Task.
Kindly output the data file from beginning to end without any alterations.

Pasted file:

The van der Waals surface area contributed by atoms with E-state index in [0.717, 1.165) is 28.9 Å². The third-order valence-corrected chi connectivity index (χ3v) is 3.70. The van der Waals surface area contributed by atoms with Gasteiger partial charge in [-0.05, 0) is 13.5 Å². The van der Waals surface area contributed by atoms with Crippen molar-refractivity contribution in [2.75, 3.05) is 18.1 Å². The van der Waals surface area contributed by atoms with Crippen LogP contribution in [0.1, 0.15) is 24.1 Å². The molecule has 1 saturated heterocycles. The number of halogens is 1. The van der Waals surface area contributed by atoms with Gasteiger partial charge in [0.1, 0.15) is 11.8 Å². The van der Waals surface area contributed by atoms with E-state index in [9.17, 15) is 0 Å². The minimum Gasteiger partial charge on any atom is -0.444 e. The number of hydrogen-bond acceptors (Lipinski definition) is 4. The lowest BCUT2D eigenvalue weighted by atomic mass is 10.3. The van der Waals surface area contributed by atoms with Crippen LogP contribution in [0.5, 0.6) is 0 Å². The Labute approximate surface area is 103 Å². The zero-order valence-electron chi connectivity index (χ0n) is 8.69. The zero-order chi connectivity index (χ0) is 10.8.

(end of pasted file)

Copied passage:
The van der Waals surface area contributed by atoms with E-state index in [0.717, 1.165) is 28.9 Å². The third-order valence-corrected chi connectivity index (χ3v) is 3.70. The van der Waals surface area contributed by atoms with Gasteiger partial charge in [-0.05, 0) is 13.5 Å². The van der Waals surface area contributed by atoms with Crippen molar-refractivity contribution in [2.75, 3.05) is 18.1 Å². The van der Waals surface area contributed by atoms with Crippen LogP contribution in [0.1, 0.15) is 24.1 Å². The molecule has 1 saturated heterocycles. The number of halogens is 1. The van der Waals surface area contributed by atoms with Gasteiger partial charge in [0.1, 0.15) is 11.8 Å². The van der Waals surface area contributed by atoms with E-state index in [9.17, 15) is 0 Å². The minimum Gasteiger partial charge on any atom is -0.444 e. The number of hydrogen-bond acceptors (Lipinski definition) is 4. The lowest BCUT2D eigenvalue weighted by atomic mass is 10.3. The van der Waals surface area contributed by atoms with Crippen LogP contribution in [0.5, 0.6) is 0 Å². The Labute approximate surface area is 103 Å². The zero-order valence-electron chi connectivity index (χ0n) is 8.69. The zero-order chi connectivity index (χ0) is 10.8.